Influenza, referred to as “the flu,” is a highly contagious respiratory virus. It’s most common during the winter months. It typically spreads through respiratory droplets when a person who has the flu sneezes or coughs.

The family of viruses that influenza is a part of is large. You may have heard that there are different types of influenza viruses — particularly influenza A and influenza B.

What are the different types of influenza viruses? How are influenza A and influenza B different? How are they similar? Read on to learn more.

There are actually four different types of influenza viruses: influenza A, B, C, and D.

Influenza A and B are the two types of influenza that cause seasonal infections every year.

Influenza A can be found in many species, including humans, birds, and pigs. Due to the breadth of potential hosts, influenza A viruses are very diverse. They’re capable of causing a pandemic. This happens when a virus that’s significantly different from circulating influenza A strains emerges.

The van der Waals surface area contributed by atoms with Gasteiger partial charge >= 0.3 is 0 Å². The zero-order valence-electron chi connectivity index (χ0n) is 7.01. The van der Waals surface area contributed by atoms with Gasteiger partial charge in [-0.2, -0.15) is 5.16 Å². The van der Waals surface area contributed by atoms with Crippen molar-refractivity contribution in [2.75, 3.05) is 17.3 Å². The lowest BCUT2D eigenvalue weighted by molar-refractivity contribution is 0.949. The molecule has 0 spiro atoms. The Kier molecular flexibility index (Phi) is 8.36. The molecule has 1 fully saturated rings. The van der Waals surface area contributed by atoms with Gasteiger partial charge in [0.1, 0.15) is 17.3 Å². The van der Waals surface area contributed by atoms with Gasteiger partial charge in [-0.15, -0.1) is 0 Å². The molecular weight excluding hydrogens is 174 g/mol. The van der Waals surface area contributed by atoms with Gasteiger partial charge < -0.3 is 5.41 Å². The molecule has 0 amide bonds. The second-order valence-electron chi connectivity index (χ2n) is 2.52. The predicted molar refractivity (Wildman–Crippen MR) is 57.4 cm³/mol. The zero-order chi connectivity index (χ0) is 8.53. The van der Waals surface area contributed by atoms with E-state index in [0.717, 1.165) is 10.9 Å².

Influenza B and C are typically only found in humans.

Influenza D is found mainly in cattle. According to the Centers for Disease Control and Prevention (CDC), it’s not known to infect or cause illness in humans.

Influenza A is further divided into different subtypes. These subtypes are based off of the combination of two proteins on the viral surface: hemagglutinin (HA) and neuraminidase (NA). There are 18 different HA subtypes and 11 different NA subtypes.

For example, the most common influenza A subtypes that circulate seasonally in humans are H1N1 and H3N2. In 2017, H3N2 spread to dogs.

Influenza A viruses can be further broken down into strains.

Unlike influenza A, influenza B isn’t further divided into subtypes. However, it can be broken down further into specific viral lineages and strains.

The naming of influenza virus strains is complex. It includes information such as:

  • influenza type (A, B, C, or D)
  • species of origin (if isolated in an animal)
  • geographical origin
  • strain number
  • year of isolation
  • HA or NA subtype for influenza A